There are a lot of lessons to glean from this anecdote. First, it’s not surprising the owner of a small construction company wouldn’t think they’d be targeted by cyberattacks. But nobody really is a “nobody.” And for non-technical folks in your organization, this should be Exhibit A for why they should change their thinking about the likelihood of being a cyberattack target.
When they say, “it can’t happen to us,” you can tell them that it did happen to a 15-person company not because of who they were but because of what they did and who they knew.
Also, the response from one of the recipients of the second suspicious email is a strong example of cybersecurity awareness training at work, which we discussed back in December in this series. If an email looks suspicious or not right, it is always a best practice to either delete it if you don’t know the sender or, if it looks like it comes from someone you do know and they’re asking for something of you, to get on the phone and confirm with them they actually sent it.
Supply Chain Attacks in All Forms and Sizes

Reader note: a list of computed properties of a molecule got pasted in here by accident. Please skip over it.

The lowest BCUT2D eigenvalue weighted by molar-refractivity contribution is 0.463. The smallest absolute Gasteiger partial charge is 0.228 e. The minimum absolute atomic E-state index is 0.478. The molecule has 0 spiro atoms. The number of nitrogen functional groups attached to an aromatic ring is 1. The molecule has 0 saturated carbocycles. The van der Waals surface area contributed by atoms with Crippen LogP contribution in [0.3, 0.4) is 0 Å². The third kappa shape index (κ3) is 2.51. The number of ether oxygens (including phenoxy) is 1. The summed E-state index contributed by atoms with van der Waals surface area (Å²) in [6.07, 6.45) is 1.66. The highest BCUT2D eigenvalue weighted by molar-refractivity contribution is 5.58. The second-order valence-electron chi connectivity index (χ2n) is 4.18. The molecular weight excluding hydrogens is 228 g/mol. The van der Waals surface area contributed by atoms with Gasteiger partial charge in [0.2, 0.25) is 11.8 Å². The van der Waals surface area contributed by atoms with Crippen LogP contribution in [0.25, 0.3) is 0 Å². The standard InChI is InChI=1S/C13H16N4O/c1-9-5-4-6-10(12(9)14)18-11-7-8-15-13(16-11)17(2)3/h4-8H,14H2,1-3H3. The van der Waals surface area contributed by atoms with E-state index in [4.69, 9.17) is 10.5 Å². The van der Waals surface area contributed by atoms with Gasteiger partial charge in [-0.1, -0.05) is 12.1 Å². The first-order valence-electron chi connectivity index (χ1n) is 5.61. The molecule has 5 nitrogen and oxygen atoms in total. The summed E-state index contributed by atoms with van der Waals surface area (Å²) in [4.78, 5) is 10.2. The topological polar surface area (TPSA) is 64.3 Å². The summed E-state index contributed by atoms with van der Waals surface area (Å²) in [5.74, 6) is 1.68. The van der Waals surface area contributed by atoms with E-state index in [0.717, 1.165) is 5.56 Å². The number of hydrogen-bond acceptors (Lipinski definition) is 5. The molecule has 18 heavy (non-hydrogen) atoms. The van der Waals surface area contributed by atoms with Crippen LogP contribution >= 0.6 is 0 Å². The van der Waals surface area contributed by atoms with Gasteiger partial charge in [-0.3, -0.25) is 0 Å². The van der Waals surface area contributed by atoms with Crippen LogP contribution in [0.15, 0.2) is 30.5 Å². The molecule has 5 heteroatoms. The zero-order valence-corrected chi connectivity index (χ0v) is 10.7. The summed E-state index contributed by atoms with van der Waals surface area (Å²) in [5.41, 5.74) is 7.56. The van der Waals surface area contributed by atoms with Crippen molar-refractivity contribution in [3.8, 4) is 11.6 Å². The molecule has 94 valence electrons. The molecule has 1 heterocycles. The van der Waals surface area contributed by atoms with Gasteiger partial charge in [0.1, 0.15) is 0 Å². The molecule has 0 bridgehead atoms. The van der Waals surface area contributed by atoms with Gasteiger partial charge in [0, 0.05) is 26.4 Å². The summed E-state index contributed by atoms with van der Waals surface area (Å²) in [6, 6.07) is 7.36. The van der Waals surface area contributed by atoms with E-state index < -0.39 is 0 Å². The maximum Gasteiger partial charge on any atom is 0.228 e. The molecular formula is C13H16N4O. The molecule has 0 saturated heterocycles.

The WSJ’s report exposed details about numerous victims of this supply chain attack/series of attacks, running the gamut of different kinds of companies and tactics.
A small media company that publishes trade publications for the energy industry is where it is suspected Russian actors infected a website and used it to spy on visitors they could attack.
At a small professional services company in Oregon, an employee reportedly fell for the aforementioned fake email exploit, supply chain attackers broke through their firewall and created a fake internal account with “broad administrative access” and from there went after the energy firms.
One small, 20-person carpentry company in Michigan was infiltrated by the attackers. WSJ said at least three utility companies received bogus resumes from email addresses associated with the Michigan company. The resumes were “tweaked to trick recipients’ computers into sending login information to hacked servers,” WSJ reported.
Supply chain attackers went after another excavation company that after it was hacked blasted out an email with a fake Dropbox link to 2,300 contacts—including several large utilities.
Many of these are your classic email-borne attacks and require sophisticated technological safeguards to stop the impacts of malicious URLs, attachments and websites. Without them you could be the next anecdote in the next big story about cyberattacks. You need a plan for how you’re going to protect yourself and getting everyone on board is key.
Remember: nobody is a “nobody” when it comes to the supply chain. It’s all connected, it’s all important and you don’t want to be the one that breaks the chain because your cybersecurity isn’t up to par. Don’t treat yourself like a “nobody”: take a proactive, in-depth approach to cybersecurity so you’ll have the cyber resilience to stand up to the most serious of attack types.